It is not uncommon that the question they asked is not the true question they want to be answered. Their question is like stomach pain, it is felt and it is surfacy, but it is only a symptom. There is a deeper root that is holding them back from following Jesus. Take the time to ask them some questions and drill down into what are their true objections. These are often deeply personal and unknown to the person asking the question, so be gentle and kind. The goal is not to expose them, it is to introduce them to your savior.

As you begin to answer the person and not only the question, you can find ways to show them how Jesus is the true answer to their deepest pain and fear. Consider how you can provide a Christocentric answer that captures their heart and not a stale answer that, while true, is not beautiful in the least. It can be easy to win an argument even while failing to help them see how the gospel answers their deepest needs. You can give a true answer that actually clouds the gospel rather than illuminates. This can happen when we answer a question, but forget that there is a person behind the question.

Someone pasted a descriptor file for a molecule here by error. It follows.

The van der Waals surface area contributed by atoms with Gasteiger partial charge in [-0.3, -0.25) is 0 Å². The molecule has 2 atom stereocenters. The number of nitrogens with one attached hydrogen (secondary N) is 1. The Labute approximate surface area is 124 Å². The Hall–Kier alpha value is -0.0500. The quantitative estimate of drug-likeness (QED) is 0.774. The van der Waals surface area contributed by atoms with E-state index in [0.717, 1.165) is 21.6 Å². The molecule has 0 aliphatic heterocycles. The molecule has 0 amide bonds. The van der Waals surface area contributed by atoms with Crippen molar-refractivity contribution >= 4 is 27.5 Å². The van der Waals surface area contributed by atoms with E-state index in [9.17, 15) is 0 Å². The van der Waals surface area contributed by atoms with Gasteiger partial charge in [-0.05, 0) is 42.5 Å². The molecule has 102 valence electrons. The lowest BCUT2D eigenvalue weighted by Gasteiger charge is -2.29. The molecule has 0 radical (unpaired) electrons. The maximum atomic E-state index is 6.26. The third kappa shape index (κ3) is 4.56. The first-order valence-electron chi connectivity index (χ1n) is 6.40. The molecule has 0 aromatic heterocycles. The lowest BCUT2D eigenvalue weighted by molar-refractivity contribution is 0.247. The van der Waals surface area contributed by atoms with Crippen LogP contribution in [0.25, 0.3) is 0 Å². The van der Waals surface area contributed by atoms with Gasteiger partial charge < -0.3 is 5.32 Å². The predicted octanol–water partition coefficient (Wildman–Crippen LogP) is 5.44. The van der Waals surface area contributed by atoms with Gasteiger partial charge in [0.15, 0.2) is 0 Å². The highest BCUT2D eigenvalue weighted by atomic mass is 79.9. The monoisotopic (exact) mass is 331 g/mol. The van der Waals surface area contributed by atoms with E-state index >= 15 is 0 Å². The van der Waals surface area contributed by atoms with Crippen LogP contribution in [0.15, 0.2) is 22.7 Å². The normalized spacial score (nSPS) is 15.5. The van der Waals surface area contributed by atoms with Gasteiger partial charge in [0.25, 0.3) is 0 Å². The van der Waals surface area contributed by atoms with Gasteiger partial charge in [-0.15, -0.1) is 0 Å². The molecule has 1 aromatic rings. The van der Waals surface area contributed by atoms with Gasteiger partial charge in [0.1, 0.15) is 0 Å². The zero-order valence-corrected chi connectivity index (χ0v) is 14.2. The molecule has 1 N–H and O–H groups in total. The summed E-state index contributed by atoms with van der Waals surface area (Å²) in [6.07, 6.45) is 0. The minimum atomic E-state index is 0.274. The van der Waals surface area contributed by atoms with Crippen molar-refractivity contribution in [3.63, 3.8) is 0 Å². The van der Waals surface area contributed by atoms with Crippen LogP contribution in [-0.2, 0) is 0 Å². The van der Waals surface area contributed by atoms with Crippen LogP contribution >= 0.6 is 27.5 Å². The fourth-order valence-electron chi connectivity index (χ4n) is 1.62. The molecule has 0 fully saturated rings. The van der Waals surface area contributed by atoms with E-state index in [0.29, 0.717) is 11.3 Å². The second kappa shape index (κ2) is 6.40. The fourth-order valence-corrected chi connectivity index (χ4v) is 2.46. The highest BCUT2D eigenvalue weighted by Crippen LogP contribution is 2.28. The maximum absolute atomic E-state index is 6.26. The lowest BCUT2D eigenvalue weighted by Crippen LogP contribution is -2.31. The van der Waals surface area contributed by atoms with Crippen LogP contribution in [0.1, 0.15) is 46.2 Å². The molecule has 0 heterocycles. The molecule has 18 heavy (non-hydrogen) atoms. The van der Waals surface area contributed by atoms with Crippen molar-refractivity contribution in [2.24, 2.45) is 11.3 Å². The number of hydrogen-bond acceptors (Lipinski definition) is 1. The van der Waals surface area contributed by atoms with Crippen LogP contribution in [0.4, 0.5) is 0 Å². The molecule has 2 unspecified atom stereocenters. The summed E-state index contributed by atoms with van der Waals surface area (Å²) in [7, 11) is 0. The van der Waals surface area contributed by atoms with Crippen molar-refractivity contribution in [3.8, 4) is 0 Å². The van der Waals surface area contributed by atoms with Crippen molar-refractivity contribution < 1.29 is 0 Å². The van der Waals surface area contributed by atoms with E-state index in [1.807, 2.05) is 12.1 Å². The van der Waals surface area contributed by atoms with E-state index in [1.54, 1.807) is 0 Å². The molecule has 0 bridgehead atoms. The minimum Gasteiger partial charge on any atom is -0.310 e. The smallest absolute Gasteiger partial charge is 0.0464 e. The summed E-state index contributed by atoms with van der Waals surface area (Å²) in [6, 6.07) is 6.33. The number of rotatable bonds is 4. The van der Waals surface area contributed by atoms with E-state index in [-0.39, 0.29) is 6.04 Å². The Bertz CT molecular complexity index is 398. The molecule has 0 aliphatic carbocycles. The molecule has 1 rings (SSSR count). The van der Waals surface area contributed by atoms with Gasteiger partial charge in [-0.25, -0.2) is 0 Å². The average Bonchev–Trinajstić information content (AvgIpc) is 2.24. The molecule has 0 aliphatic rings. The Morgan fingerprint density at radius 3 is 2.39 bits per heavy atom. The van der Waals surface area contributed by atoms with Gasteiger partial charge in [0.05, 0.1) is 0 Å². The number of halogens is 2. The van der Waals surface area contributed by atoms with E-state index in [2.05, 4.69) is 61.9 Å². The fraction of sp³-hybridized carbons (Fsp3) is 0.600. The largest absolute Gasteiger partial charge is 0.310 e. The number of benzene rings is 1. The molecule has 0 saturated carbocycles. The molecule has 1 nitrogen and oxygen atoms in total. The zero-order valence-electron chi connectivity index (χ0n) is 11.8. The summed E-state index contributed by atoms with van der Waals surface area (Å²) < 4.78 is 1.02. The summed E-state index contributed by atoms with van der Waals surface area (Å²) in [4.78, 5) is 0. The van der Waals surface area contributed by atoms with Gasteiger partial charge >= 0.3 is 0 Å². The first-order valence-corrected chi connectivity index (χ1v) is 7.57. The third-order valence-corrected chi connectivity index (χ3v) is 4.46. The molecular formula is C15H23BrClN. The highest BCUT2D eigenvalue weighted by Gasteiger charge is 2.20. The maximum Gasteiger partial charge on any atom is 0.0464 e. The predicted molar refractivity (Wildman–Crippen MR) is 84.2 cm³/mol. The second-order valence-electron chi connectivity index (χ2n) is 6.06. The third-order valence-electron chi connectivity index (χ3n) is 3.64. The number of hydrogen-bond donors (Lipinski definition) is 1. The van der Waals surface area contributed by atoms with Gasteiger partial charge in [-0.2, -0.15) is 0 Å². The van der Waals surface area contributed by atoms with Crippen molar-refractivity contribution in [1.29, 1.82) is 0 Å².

Jesus must be our Rescuer before he is our Teacher

An accurate view of Jesus?

If you were to ask people how they feel about Jesus, you would get a wide array of answers. I have not done an official study, but my impression is that the overall response would be positive. And if people did not all respond positively, I still think the majority would at least be neutral, with the minority of people having a negative impression of Jesus. It is remarkable that people have maintained such a favorable view of Jesus while the overall impression of Christianity in our culture has become less positive.